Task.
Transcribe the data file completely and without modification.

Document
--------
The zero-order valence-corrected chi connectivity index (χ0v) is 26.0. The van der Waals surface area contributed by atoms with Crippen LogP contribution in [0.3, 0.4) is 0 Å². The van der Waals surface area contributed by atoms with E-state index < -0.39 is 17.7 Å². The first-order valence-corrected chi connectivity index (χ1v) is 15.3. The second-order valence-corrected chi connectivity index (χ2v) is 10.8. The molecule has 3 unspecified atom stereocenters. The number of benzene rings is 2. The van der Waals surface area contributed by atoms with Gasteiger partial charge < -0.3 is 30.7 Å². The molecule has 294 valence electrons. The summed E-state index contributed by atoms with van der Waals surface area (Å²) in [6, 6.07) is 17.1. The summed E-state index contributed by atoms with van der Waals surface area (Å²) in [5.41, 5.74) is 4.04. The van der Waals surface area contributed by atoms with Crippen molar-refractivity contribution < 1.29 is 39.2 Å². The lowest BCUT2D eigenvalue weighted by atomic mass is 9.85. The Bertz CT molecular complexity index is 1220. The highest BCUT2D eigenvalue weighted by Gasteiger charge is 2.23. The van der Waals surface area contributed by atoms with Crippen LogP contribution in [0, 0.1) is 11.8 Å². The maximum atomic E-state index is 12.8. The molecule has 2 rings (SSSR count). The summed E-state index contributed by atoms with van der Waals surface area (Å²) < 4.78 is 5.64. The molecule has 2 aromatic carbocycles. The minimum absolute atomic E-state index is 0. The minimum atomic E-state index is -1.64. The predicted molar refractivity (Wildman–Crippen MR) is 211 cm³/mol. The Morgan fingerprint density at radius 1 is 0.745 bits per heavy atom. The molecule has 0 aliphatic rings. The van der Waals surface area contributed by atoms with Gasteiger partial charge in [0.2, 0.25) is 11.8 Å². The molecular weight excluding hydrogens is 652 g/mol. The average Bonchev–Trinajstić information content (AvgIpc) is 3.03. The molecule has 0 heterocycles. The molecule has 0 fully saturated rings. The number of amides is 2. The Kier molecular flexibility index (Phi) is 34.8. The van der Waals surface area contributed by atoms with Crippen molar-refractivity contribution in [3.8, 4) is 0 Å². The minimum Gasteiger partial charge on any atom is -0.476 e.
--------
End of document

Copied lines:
The zero-order valence-corrected chi connectivity index (χ0v) is 26.0. The van der Waals surface area contributed by atoms with Crippen LogP contribution in [0.3, 0.4) is 0 Å². The van der Waals surface area contributed by atoms with E-state index < -0.39 is 17.7 Å². The first-order valence-corrected chi connectivity index (χ1v) is 15.3. The second-order valence-corrected chi connectivity index (χ2v) is 10.8. The molecule has 3 unspecified atom stereocenters. The number of benzene rings is 2. The van der Waals surface area contributed by atoms with Gasteiger partial charge < -0.3 is 30.7 Å². The molecule has 294 valence electrons. The summed E-state index contributed by atoms with van der Waals surface area (Å²) in [6, 6.07) is 17.1. The summed E-state index contributed by atoms with van der Waals surface area (Å²) in [5.41, 5.74) is 4.04. The van der Waals surface area contributed by atoms with Crippen molar-refractivity contribution < 1.29 is 39.2 Å². The lowest BCUT2D eigenvalue weighted by atomic mass is 9.85. The Bertz CT molecular complexity index is 1220. The highest BCUT2D eigenvalue weighted by Gasteiger charge is 2.23. The van der Waals surface area contributed by atoms with Crippen LogP contribution in [0, 0.1) is 11.8 Å². The maximum atomic E-state index is 12.8. The molecule has 2 rings (SSSR count). The summed E-state index contributed by atoms with van der Waals surface area (Å²) < 4.78 is 5.64. The molecule has 2 aromatic carbocycles. The minimum absolute atomic E-state index is 0. The minimum atomic E-state index is -1.64. The predicted molar refractivity (Wildman–Crippen MR) is 211 cm³/mol. The Morgan fingerprint density at radius 1 is 0.745 bits per heavy atom. The molecule has 0 aliphatic rings. The van der Waals surface area contributed by atoms with Gasteiger partial charge in [0.2, 0.25) is 11.8 Å². The molecular weight excluding hydrogens is 652 g/mol. The average Bonchev–Trinajstić information content (AvgIpc) is 3.03. The molecule has 0 heterocycles. The molecule has 0 fully saturated rings. The number of amides is 2. The Kier molecular flexibility index (Phi) is 34.8. The van der Waals surface area contributed by atoms with Crippen molar-refractivity contribution in [3.8, 4) is 0 Å². The minimum Gasteiger partial charge on any atom is -0.476 e.